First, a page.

Sunday, January 5, 2014

'Puritan' Nickname Coined 450 Years Ago

It was in 1564, according to Thomas Fuller (The Church History of Great Britain, Vol. 2 (1854 ed.), p. 474), that the term 'Puritan' first began to be used by English Bishops who opposed those who desired a purer, Reformed religion in the Anglican Church (although the movement itself began earlier). Perhaps hearkening back to the name Cathari, or Puritan, which was applied to other sects at different times in church history, it was intended as an odious slur, as was 'precisian,' and 'Presbyterian,' as used by Archbishop Matthew Parker, for instance, in his letters to describe the reforming party of his church. As with many such labels, what was intended as an insult was eventually embraced by those so-called, although other more neutral terms such as 'dissenters' and 'nonconformists' were sometimes preferred. John Geree embraced 'Puritan' and 'Nonconformist' in The Character of an Old English Puritan, or Non-Conformist (1646):

The Old English Puritan was such an one, that honored God above all, and under God gave every one his due. His first care was to serve God, and therein he did not what was good in his own, but in God’s sight, making the word of God the rule of his worship. He highly esteemed order in the House of God: but would not under colour of that submit to superstitious rites, which are superfluous, and perish in their use. He reverenced Authority keeping within its sphere: but durst not under pretence of subjection to the higher powers, worship God after the traditions of men. He made conscience of all God’s ordinances, though some he esteemed of more consequence.

Robert Bolton, for example, spoke of 'Puritan' as "the honourable nickname of the best and holiest men" (Mr. Bolton's Last and Learned Worke of the Foure Last Things (1635), p. 12).

Robert Bolton, A Discourse About the True State of Happinesse (1631), p. 163:
I am persuaded there was never poor persecuted word, since malice against God first seized on the damned angels, and the graces of heaven dwelt in the heart of man, that passed through the mouths of all sorts of unregenerate men, with more distastefulness and gnashing of teeth, than the name of puritan doth at this day; which notwithstanding as it is now commonly meant, and ordinarily proceeds from the spleen and spirit of profaneness and good fellowship, as an honourable nickname, that I may so speak, of christianity and grace.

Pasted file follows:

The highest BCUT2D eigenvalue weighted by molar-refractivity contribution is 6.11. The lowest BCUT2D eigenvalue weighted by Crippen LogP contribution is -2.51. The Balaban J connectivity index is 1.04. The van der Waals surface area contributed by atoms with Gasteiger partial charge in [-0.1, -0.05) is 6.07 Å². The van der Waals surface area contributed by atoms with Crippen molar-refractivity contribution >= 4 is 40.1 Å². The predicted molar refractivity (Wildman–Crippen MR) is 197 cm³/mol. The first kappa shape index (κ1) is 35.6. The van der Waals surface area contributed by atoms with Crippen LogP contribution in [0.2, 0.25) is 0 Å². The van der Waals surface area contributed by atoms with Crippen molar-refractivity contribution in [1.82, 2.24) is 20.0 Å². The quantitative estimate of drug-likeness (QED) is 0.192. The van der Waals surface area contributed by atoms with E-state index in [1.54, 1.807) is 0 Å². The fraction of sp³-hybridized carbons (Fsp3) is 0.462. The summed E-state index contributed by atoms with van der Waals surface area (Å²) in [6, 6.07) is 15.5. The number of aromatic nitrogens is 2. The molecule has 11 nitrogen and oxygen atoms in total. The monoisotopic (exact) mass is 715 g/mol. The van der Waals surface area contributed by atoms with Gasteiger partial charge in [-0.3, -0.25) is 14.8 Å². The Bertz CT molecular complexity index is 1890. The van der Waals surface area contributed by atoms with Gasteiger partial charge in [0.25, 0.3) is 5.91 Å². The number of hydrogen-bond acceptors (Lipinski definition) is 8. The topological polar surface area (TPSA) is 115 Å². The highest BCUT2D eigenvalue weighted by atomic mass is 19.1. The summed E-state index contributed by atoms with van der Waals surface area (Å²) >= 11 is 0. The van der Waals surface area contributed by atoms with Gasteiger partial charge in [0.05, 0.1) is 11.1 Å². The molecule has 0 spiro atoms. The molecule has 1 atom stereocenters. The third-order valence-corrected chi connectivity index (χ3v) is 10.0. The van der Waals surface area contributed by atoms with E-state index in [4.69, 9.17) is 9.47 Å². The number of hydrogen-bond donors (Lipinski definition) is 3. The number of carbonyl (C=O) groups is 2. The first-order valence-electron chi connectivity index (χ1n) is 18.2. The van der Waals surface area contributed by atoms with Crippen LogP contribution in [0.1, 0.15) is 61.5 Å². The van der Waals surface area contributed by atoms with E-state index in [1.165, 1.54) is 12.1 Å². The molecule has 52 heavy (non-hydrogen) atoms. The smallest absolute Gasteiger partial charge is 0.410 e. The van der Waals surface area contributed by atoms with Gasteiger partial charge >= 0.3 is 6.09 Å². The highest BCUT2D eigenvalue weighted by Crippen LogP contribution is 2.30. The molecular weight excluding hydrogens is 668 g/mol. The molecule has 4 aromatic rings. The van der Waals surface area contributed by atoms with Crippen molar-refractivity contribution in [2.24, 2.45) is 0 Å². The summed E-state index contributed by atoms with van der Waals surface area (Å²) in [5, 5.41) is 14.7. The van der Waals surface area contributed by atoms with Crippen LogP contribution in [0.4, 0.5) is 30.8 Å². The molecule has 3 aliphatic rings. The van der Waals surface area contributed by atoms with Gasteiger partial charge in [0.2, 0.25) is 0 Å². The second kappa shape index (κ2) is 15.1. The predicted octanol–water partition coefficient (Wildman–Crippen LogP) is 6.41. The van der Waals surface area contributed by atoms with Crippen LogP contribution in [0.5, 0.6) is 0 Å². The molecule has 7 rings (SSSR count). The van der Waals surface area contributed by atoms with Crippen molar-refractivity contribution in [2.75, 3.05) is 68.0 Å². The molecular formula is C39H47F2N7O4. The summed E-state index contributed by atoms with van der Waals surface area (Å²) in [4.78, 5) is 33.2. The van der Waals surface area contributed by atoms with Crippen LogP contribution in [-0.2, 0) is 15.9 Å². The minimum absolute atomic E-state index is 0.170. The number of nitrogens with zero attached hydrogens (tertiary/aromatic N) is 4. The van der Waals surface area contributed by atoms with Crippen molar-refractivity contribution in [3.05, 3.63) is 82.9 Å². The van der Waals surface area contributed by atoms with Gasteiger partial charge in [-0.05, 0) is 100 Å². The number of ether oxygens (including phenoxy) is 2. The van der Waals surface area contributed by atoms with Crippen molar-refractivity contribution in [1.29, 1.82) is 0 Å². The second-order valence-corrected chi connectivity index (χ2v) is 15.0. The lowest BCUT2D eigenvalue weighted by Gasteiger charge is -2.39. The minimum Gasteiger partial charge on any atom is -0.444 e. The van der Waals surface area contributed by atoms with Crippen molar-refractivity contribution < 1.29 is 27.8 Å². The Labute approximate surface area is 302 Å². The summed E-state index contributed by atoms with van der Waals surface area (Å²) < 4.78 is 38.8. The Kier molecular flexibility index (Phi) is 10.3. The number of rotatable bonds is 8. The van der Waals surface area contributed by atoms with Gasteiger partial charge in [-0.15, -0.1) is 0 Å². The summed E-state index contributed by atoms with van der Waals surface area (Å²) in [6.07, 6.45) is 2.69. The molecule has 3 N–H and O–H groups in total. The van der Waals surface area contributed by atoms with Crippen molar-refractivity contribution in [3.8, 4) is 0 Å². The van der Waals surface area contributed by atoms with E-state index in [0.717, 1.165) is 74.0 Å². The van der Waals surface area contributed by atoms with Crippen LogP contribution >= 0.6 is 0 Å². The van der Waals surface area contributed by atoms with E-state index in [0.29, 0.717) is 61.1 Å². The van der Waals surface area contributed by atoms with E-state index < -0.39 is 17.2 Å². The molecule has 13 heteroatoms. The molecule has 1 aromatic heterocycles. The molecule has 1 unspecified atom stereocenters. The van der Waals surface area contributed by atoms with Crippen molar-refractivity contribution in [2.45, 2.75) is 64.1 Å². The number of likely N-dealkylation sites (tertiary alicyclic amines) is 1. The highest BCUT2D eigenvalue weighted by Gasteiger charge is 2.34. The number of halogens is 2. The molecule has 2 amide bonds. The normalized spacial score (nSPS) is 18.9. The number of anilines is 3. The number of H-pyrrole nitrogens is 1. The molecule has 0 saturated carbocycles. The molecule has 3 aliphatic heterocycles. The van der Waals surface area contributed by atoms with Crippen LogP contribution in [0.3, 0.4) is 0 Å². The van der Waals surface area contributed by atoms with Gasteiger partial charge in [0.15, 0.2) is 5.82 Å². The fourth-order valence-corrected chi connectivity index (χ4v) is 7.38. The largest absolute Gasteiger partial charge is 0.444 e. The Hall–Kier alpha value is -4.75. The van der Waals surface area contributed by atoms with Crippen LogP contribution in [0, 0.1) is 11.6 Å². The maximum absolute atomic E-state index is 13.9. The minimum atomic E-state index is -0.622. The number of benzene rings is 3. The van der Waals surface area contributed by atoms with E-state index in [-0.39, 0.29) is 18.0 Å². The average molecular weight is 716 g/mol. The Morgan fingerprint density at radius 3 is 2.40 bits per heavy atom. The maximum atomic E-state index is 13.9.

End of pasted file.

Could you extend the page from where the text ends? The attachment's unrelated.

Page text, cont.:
Elsewhere he is reported to have said:
All those nick-names of Puritan, Precisian, Hypocrite, &c. with which lewd tongues are wont to load the saints of God, are so many honourable badges of their worthy deportment in the holy path, and resolute standing on the Lord's side.

Samuel Rutherford, Letters (1894 ed.), p. 512:
I assure you, howbeit we be nicknamed Puritans, that all the powers of the world shall not prevail against us.

George Gillespie, English Popish Ceremonies (1846 ed.), Vol. 1., p. 39:
...they make godly and zealous Christians to be mocked and nicknamed Puritans, except they can swallow the camel of conformity....We know the old Waldenses before us were also named by their adversaries, Cathares or Puritans; and that, without cause, hath this name been given both to them and us.

Packer sums up the issues beautifully. J.I. Packer, A Quest for Godliness: The Puritan Vision of the Christian Life, p. 114:

Because of their concern for preciseness in following our God's revealed will in matters moral and ecclesiastical, the first Puritans were dubbed 'precisians.' Though ill-meant and derisive, this was in fact a good name for them. Then as now, people explained their attitude as due to peevish cantankerousness and angularity or morbidity of temperament, but that was not how they themselves saw it. Richard Rogers, the Puritan pastor of Wethersfield, Essex, at the turn of the sixteenth century, was riding one day with the local lord of the manor, who, after twitting him for some time about his 'precisian' ways, asked him what it was that made him so precise. 'O sir,' replied Rogers, 'I serve a precise God.' If there were such a thing as a Puritan crest, this would be its proper motto. A precise God -- a God, that is, who has made a precise disclosure of his mind and will in Scripture, and who expects from his servants a corresponding preciseness of belief and behaviour -- it was this view of God that created and controlled the historic Puritan outlook. The Bible itself led them to it. And we who share the Puritan estimate of Holy Scripture cannot excuse ourselves if we fail to show a diligence and conscientiousness equal to theirs in ordering our lives according to God's written word.

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